game shows Why Winning Big Prizes On Game Shows Is Actually The Worst  

Donn Saylor
35.5k views 10 items

Watching a contestant win on a game show lifts the hearts of viewers, and can change the winner's life. However, these "lucky" contestants' lives might not change in the glamorous ways you'd expect, as there are some troubling reasons why you don't want to win on a game show.

While savvy shoppers may long for the day they'll get to appear on The Price Is Right, the realities of winning are often a bitter pill to swallow. After the wonderful on-air memories have faded, winners are often saddled with secretly terrible game show prizes. The same winnings that once appeared bright, shiny, and essential can suddenly become a major burden once the contestants return to reality. 

Even if the prize ends up being exactly what was advertised, there are still financial obligations and logistical details to attend to, and the demands can often feel overwhelming. Once they've tasted victory, few contestants are left to wonder why it's the worst to win on game shows. Those who aren't yet aware should stick to watching from the comfort of their own homes; they'll probably walk away with more money in their pockets. 

Winners Have To Pay Taxes On Prizes


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Photo: Jeopardy!/CBS

When watching a game show from home, it's easy to assume that winners drive their new cars right off the set once the lights come up. Unfortunately, the reality of the situation is starkly different; first of all, winners are required to pay taxes on the prizes they win. The government views money won on game shows as taxable income, and even the cash value of non-monetary prizes is taxed.

When all is said and done, winners are left with some massive tax obligations if they want to claim the prizes they supposedly won free of charge. Lucky contestants agree to pay those taxes by signing extensive paperwork, and usually have to pay a portion of the taxes up-front before leaving the studio.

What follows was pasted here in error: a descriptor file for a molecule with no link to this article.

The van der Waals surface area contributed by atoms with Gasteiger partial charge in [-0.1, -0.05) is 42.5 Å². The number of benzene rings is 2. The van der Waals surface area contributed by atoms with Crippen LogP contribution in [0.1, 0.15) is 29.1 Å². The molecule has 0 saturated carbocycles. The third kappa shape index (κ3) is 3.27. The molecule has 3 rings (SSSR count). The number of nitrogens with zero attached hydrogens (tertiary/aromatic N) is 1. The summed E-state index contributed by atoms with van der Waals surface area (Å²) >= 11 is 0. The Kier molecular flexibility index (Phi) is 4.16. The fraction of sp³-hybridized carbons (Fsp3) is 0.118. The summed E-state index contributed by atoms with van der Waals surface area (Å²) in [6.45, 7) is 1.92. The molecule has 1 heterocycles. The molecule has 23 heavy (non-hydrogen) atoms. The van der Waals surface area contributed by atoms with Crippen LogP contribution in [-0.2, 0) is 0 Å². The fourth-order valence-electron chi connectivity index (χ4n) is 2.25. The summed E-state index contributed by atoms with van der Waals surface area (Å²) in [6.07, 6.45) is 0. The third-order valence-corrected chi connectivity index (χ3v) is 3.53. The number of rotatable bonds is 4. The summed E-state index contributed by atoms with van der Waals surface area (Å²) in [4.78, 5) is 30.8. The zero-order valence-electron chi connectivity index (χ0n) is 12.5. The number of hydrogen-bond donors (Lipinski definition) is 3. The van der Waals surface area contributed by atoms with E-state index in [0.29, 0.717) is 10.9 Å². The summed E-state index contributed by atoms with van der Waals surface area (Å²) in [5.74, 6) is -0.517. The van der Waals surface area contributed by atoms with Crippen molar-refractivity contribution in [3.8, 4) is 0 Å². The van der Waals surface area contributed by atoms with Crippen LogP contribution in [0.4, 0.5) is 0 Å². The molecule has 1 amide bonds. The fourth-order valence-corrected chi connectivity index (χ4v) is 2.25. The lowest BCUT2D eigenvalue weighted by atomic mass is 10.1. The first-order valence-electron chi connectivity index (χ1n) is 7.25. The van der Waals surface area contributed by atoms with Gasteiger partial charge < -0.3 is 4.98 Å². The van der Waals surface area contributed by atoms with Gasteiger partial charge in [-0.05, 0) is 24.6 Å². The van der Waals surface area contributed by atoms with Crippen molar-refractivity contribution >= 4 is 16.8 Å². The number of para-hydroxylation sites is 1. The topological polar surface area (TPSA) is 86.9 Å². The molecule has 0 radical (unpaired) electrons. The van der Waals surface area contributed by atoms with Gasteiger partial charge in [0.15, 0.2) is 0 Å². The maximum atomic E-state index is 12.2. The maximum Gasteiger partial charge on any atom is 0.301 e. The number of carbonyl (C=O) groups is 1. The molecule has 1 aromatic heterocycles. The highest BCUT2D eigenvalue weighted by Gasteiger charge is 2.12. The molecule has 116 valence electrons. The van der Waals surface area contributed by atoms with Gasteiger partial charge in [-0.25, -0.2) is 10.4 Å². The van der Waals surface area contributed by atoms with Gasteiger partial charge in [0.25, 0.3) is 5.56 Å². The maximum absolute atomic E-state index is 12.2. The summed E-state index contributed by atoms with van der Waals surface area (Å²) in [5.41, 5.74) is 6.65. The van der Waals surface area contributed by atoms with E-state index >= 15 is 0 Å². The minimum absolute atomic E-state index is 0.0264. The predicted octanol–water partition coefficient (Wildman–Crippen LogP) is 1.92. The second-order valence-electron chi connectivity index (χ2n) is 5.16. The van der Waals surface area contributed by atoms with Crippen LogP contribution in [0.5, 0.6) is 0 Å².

In addition to federal taxes, winners may have to pay state taxes as well. Most game shows are taped in California, and California taxes winnings at the state level, regardless of whether the winner is a California resident.

Winners Have To Wait To Claim Their Prizes


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Photo:  The Price Is Right/FremantleMedia

In most cases that involve non-monetary prizes, the winner cannot claim their prize right away. If you win a car, for instance, you will likely have to wait until the show contacts a car dealership near where you live, and you will then have to make arrangements directly with the dealer.

In the days following a win, a representative from the show has to confirm the winner's identity, then contact the prize manufacturer to ensure that an extra product is set aside. All of this takes time, usually between 90 and 150 days.

Shows Can Substitute Cash For Prizes


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Photo:  The Price Is Right/FremantleMedia

In a move that can only be described as disappointing, some shows award winners cash in lieu of the prizes they won on-air. Depending on the show, the winner is sometimes required to take cash instead of a prize, whereas other times they are given a choice.

To some, cash may sound like a better deal. After all, cashing a check is much easier than setting up a car delivery or figuring out where to put a new pool table you don't have room for. However, it's important to remember that cash will be taxed as income, just as the value of any other prize is taxed. While it's hard for winners to get away without shelling out some money, it has to feel pretty awful to find out that after taxes, you don't have the money needed to purchase the prize you thought you'd won. 

Winners Often Turn Down Prizes


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Photo:  Let's Make a Deal/FremantleMedia

It may seem totally counterintuitive for a contestant to win a big-ticket item in front of the cameras, then turn down the prize once taping has wrapped. However, many winners choose to go this route; usually after they learn how much their "prize" will end up costing them. One Price Is Right winner told Marketplace:

"My big prize was a five-hour private jet flight, valued at $25,000, that came with all sorts of stipulations — the plane would only take me 2 1/2 hours outside of Los Angeles, then 2 1/2 back. I had to spend at least two days in my destination before returning home and any expenses incurred in my destination city were my responsibility... To save myself the headache, I just forfeited the prize. I didn't get anything in return, and I couldn't have sold the plane ticket even if I did accept it. But I also didn't have to pay taxes on that prize."